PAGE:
A stagnant and feature-poor market has grown into a rich and vibrant ecosystem filled with a variety of offerings to meet any need.
Beyond management applications there are more practical concerns that need to be borne in mind when thinking about engaging in hybrid and multi-cloud IT deployments.
If you've been tasked with embracing the cloud, how exactly do you get there? Here's a rundown of the basic workloads to consider.
I can't tell you which monitoring solution is right for your mix of workloads and infrastructure, but I can tell you what to keep an eye out for.
The level of attention to privacy, security and data sovereignty won't be easy. Companies that haven't already started down this path are potentially in deep, deep trouble.
With a mixture of backup methods, understanding the workloads to be protected and tackling technical debt, even the smallest organizations can achieve near-zero data loss.
Not all backup and DR solutions support all methods, and not all methods are appropriate for all workloads. Choose wisely.
Be sure to familiarize yourself with the limitations and capabilities of cloud DR.
A relatively simple process, provided you know how to work around some of the "gothcas."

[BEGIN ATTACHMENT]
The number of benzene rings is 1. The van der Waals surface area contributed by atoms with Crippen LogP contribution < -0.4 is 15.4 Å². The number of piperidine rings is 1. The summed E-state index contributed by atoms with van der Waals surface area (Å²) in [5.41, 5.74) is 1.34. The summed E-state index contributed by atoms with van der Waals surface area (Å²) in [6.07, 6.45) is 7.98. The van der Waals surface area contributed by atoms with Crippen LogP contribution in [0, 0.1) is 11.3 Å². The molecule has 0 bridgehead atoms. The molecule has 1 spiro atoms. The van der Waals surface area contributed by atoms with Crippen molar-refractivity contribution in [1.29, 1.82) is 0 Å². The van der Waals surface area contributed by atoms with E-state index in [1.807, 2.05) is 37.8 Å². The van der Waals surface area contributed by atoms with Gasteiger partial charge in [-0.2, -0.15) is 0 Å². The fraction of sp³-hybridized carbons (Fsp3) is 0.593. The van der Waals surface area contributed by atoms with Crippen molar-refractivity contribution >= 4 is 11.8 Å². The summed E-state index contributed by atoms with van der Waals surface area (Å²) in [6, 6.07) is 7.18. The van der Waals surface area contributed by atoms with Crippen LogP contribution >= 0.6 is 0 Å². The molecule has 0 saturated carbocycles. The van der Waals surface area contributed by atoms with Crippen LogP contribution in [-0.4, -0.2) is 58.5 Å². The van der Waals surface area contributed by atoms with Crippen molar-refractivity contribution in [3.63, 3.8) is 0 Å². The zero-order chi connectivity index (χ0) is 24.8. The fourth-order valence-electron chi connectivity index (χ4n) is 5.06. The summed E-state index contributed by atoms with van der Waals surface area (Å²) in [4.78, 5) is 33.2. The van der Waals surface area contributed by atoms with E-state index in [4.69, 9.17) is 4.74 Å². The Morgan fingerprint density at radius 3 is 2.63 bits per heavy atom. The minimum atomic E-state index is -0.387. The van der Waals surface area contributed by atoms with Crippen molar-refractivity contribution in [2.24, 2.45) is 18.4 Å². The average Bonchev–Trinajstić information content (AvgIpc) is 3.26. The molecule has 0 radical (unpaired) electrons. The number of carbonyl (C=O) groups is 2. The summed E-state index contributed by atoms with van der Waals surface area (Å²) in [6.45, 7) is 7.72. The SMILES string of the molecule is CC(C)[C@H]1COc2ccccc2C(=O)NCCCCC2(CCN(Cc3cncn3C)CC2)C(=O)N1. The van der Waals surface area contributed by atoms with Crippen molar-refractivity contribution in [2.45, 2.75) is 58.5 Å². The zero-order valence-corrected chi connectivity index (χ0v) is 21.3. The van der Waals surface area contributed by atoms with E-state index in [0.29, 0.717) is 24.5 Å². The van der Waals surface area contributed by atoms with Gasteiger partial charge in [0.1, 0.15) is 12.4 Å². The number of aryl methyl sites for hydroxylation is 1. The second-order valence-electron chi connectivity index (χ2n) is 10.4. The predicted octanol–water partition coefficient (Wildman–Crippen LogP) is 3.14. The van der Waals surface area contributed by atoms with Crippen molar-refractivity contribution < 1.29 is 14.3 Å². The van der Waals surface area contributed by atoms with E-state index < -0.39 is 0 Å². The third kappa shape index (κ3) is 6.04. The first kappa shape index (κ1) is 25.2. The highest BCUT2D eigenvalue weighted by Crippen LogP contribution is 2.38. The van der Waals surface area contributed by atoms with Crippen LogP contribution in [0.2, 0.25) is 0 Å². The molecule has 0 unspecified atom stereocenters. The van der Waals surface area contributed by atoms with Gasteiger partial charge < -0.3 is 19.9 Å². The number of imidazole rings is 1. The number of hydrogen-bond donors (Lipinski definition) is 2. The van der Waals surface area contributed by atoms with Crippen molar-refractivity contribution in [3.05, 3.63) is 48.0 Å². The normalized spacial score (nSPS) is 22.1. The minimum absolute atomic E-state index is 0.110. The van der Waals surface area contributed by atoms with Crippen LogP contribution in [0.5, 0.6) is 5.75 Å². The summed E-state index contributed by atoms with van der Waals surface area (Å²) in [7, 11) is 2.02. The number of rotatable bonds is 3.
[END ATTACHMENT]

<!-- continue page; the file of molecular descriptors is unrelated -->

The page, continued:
IT monitoring is largely broken up into network monitoring and everything else. Trevor Pott looks at the fundamental underpinnings of both network and server and application monitoring.
The cloud might be the future, but there's no rush -- take the time to do it right.
Using a major public cloud provider or a services provider's cloud for disaster recovery (DR) requires a lot of thought. Trevor Pott runs down what you need to consider.
A look at what's new in Virtual Machine Manager (VMM), Data Protection Manager (DPM) and Operations Manager (SCOM), for your virtualized infrastructure, either Hyper-V or VMware.
- By Paul Schnackenburg
From vSphere Replication to SRM, Trevor Pott discusses disaster recovery basics.
It might be tempting to assume that 2018 will be smooth sailing for the containerization movement. However, things aren't quite that simple.
Due to the dynamic nature of containers and their ability to scale, they present unique security challenges and, predictably, various companies have emerged to address these challenges.
The intersection of two emerging technologies, and what it means for the future of computing.
Due to its size and importance, many companies -- both large and small -- choose to announce their new products and services at the event. Here are some that caught Tom Fenton's attention.
Security breaches, public cloud and CEO departures made the past year unforgettable.
Chestnuts roasting on an open fire, Jack Frost nipping at your nose and our editors’ favorite products of the year: It must be December.